So you got it wrong.
Messed it up. Made a bad call, had a case of poor judgment. You did something wrong.
It’s heavy, isn’t it? The aftermath, sorting through it all, navigating what’s next. Sometimes it doesn’t matter how much we talk about grace — we don’t feel it when we’re the ones who screwed up.
I’ve battled long and hard with my own expectations. A perfectionist in denial, reconciling my knowledge of salvation with my own sin has been harder than it should be. I’ve felt like a failure, as a friend, girlfriend, daughter, sister. I didn’t even realize until this last year that I’ve spent a decade obsessing over doing the right thing, not because I wanted to, but because I was afraid of what would happen if I didn’t.
But the more life I live, the more mistakes I make, and here I find myself, smacked in the face with my innate brokenness, realizing that I’ve lived my whole life in the church without ever really believing in grace for myself.
I have spent a lot of time in prayer, thought, and reflection trying to experience that grace. This is what I’ve learned. As I write this, I know that this is as much for me as it is for you. But I also know that I’m not alone in this. Whether you’ve lived your whole life hearing the gospel, or are just getting to know Jesus, the concept of unconditional love is really hard to grasp.
I will never have the right words to express even a fraction of how powerful salvation is or how good and gracious our God is. If you’re feeling broken, shameful, or simply not enough, this is for you.
You’re going to get it wrong
First off, let’s make something very clear. You screwed up. You got it wrong. But you are not a failure, or weak, or any more broken than the rest of us. We all get it wrong all of the time.
Yes, you’re responsible for your actions, but you are also incapable of perfection. There’s no point of growth or spiritual maturity where you just stop relying on grace. It doesn’t exist. Even with the best of intentions and purest motives, you’re not going to nail it.
Now, keep in mind, that’s not a defense, justification, or excuse — but it is important for you to know. Growth is necessary, and holding yourself to high standards is part of that process. But if you attempt an impossible feat, particularly if you interpret it as part of your identity or faith, you are setting yourself up not only for failure, but an existential crisis.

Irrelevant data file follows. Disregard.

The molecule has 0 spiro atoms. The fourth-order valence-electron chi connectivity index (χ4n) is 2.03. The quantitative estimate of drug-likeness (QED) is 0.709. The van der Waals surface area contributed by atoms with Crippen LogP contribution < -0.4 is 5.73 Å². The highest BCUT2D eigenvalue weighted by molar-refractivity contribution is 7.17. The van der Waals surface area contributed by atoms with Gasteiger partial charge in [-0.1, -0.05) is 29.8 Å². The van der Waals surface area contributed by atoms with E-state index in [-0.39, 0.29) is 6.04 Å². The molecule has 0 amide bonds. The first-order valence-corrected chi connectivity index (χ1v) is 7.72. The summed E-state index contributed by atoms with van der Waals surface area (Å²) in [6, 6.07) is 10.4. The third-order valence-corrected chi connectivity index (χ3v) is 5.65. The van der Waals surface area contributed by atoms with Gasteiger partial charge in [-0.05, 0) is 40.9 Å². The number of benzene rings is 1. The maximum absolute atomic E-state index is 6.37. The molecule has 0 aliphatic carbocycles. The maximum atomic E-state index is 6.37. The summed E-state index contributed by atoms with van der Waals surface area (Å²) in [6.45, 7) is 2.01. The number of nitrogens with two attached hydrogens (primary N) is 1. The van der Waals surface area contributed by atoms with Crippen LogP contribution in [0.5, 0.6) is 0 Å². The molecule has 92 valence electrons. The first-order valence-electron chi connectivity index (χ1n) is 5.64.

The good news
I know this all sounds a little bleak, but stick with me for a second, because this next part is really important.
Realizing that you’ll never get everything right can either be a weight off of your shoulders or an absolute nightmare. One way or another, here’s why it’s really, really good news.
Your identity, value, and worth have nothing to do with you messing up (or not). Your brokenness is not news to the Lord. In fact, He created you knowing exactly where you’d find yourself. He knew the mistakes you would make, the poor choices, negative actions, sins, all of it.
You will never be good enough for a “perfect standard” — but you’re not supposed to be.
Regardless of anyone else’s expectations, beliefs, or ideas about you, you are enough. The Creator of the Universe not only wanted you to exist, but was willing to die for you. For your heart, your eternity, and your salvation.
We see, feel, and believe the love of God for other people, but so often forget that it covers us too. Our brokenness is not in spite of our salvation, but the very reason why it was necessary in the first place.
In Romans 8, Paul writes this: “For I am sure that neither death nor life, nor angels nor rulers, nor things present nor things to come, nor powers, nor height nor depth, nor anything else in all creation, will be able to separate us from the love of God in Christ Jesus our Lord.”
Nothing in all creation. No sin. No shame. No screw-ups. No death or life, angels or rulers, things present or to come could separate you from the overwhelming, unstoppable force that is the Love of God.
So, when you get it wrong, and you will, don’t give up. Don’t run, hide, or flee from His presence. Press in. Turn from your sin, and accept grace, love, and forgiveness. It’s there, it’s for you, and so is He.
To read more from Anika, visit her website.
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